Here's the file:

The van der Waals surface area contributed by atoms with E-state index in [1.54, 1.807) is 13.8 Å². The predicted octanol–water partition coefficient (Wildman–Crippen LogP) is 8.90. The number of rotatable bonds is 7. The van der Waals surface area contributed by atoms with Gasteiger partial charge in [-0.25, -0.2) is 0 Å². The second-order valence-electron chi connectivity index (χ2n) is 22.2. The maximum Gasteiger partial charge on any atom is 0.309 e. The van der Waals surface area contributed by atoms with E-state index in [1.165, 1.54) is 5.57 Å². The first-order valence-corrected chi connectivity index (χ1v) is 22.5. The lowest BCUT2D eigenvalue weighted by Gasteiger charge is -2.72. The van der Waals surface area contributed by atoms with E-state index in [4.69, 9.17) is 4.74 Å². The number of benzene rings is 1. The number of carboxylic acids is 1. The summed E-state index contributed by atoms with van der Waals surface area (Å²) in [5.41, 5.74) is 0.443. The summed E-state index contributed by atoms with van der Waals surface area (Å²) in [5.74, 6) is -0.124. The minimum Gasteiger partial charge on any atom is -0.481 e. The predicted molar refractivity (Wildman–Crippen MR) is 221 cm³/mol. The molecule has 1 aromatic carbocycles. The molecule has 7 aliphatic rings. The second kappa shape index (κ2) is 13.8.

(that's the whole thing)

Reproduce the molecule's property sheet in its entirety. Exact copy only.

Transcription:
The van der Waals surface area contributed by atoms with E-state index in [1.54, 1.807) is 13.8 Å². The predicted octanol–water partition coefficient (Wildman–Crippen LogP) is 8.90. The number of rotatable bonds is 7. The van der Waals surface area contributed by atoms with Gasteiger partial charge in [-0.25, -0.2) is 0 Å². The second-order valence-electron chi connectivity index (χ2n) is 22.2. The maximum Gasteiger partial charge on any atom is 0.309 e. The van der Waals surface area contributed by atoms with E-state index in [1.165, 1.54) is 5.57 Å². The first-order valence-corrected chi connectivity index (χ1v) is 22.5. The lowest BCUT2D eigenvalue weighted by Gasteiger charge is -2.72. The van der Waals surface area contributed by atoms with E-state index in [4.69, 9.17) is 4.74 Å². The number of benzene rings is 1. The number of carboxylic acids is 1. The summed E-state index contributed by atoms with van der Waals surface area (Å²) in [5.41, 5.74) is 0.443. The summed E-state index contributed by atoms with van der Waals surface area (Å²) in [5.74, 6) is -0.124. The minimum Gasteiger partial charge on any atom is -0.481 e. The predicted molar refractivity (Wildman–Crippen MR) is 221 cm³/mol. The molecule has 1 aromatic carbocycles. The molecule has 7 aliphatic rings. The second kappa shape index (κ2) is 13.8.